Young's intentions are good. He wants to introduce readers to a loving God who was willing to sacrifice his own Son to save us from our sins. But all heresies begin with misconstruing the nature of God. From Jehovah's Witnesses to Mormonism to even Islam, they all get it wrong when it comes to understanding the God of Scripture. Young joins their company. Part of the problem arises because his story is confused and inconsistent. He doesn’t set out to mislead, but he himself is misled, either by himself or others.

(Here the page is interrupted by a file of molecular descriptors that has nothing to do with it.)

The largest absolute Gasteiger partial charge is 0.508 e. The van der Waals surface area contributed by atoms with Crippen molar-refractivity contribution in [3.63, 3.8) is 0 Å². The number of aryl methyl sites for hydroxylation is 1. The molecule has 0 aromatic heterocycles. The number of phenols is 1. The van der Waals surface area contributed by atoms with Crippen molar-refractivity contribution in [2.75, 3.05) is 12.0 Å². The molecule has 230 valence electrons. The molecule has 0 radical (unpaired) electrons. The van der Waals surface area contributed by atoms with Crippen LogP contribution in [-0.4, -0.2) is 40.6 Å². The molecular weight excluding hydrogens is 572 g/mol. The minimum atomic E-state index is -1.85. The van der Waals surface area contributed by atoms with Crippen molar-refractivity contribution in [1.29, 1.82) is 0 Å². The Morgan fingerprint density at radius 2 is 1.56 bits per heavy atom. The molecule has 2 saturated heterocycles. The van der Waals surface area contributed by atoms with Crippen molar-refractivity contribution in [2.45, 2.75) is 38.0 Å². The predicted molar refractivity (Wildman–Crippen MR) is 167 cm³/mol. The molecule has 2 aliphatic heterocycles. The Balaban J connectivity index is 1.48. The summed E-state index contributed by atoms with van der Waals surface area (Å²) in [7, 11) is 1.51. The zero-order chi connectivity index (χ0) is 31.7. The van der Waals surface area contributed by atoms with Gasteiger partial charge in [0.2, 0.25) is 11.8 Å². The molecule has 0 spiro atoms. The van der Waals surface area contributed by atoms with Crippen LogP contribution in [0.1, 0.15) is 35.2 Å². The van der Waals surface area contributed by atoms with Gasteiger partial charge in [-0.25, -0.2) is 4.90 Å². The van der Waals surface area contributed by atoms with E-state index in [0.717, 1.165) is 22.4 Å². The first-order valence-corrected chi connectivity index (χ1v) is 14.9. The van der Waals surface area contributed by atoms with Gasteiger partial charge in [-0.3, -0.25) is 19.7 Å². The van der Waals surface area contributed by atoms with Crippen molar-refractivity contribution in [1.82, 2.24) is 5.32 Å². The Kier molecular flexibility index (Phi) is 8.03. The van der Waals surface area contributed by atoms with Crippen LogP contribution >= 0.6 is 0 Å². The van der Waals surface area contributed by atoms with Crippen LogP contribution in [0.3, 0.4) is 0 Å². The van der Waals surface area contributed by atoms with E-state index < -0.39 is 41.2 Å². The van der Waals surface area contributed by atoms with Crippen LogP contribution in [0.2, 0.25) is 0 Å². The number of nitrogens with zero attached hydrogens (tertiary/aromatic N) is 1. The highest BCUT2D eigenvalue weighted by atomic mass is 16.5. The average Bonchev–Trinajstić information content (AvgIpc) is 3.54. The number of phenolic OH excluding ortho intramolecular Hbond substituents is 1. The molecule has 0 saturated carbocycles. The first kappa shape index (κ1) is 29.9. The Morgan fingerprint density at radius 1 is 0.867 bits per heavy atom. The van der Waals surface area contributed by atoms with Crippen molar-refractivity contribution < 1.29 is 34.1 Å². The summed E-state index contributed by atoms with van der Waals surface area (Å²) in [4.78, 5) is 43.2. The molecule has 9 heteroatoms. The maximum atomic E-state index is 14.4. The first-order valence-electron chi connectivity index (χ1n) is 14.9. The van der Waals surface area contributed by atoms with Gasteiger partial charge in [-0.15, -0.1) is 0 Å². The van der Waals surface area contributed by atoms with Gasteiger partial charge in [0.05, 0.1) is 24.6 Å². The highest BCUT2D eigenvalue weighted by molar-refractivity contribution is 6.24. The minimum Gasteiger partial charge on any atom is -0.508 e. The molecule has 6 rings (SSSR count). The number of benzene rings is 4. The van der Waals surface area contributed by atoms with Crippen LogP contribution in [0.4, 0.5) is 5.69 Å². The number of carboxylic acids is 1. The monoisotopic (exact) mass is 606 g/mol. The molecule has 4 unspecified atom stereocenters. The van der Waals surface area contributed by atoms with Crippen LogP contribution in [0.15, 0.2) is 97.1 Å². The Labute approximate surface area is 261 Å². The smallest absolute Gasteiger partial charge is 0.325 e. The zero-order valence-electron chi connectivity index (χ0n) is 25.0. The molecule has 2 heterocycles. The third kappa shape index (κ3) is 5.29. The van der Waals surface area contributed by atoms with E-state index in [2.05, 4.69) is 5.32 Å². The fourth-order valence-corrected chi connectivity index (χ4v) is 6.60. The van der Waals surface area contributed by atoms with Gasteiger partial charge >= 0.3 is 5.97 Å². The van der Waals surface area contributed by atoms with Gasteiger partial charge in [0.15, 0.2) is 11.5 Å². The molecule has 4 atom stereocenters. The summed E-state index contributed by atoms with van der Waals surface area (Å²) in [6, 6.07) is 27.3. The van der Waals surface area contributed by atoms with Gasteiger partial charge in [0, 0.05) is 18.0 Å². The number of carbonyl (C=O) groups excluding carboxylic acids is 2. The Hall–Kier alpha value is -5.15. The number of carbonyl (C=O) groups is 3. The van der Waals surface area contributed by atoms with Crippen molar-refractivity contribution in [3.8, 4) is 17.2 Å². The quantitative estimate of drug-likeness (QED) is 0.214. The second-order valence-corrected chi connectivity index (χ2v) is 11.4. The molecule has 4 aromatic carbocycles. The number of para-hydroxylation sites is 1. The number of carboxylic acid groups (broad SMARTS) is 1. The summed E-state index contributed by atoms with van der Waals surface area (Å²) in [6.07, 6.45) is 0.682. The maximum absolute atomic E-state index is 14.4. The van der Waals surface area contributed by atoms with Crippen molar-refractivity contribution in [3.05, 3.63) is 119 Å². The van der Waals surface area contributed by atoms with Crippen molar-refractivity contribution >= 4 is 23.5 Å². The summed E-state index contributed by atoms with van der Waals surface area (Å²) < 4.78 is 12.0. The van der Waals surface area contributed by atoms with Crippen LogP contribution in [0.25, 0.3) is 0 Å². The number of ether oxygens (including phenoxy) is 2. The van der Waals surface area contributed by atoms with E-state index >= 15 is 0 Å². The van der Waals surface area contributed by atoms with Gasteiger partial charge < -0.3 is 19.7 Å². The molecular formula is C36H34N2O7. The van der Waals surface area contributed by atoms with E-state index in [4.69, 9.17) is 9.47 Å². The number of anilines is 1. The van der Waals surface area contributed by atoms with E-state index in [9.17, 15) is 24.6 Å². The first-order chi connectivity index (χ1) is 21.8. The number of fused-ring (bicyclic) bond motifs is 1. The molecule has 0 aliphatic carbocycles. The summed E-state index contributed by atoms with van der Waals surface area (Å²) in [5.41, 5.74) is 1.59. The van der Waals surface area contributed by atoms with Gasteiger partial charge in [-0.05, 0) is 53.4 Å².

He wants desperately to show us the God of love as found in Scripture (1 John 4:8), but he ignores the other side, the God of utter holiness (Isaiah 6:1-5) and, ultimately, the final Judge (Revelation 20:11-15). Any presentation of God that shows only one side of His nature is wrong. In an effort to counter a false view of God as only the judging avenger of wrath, we must not go the opposite direction and present Him only as a loving, indulgent parent who never judges sin. Both extremes are false in that they present an incomplete picture of God as He shows Himself to us in Scripture. 

By emphasizing only one part of God’s nature, The Shack actually leads readers astray with regard to God’s attitude towards sin. Papa tells Mack, “I don’t need to punish people for sin. Sin is its own punishment, devouring from the inside. It’s not my purpose to punish it; it’s my joy to cure it.”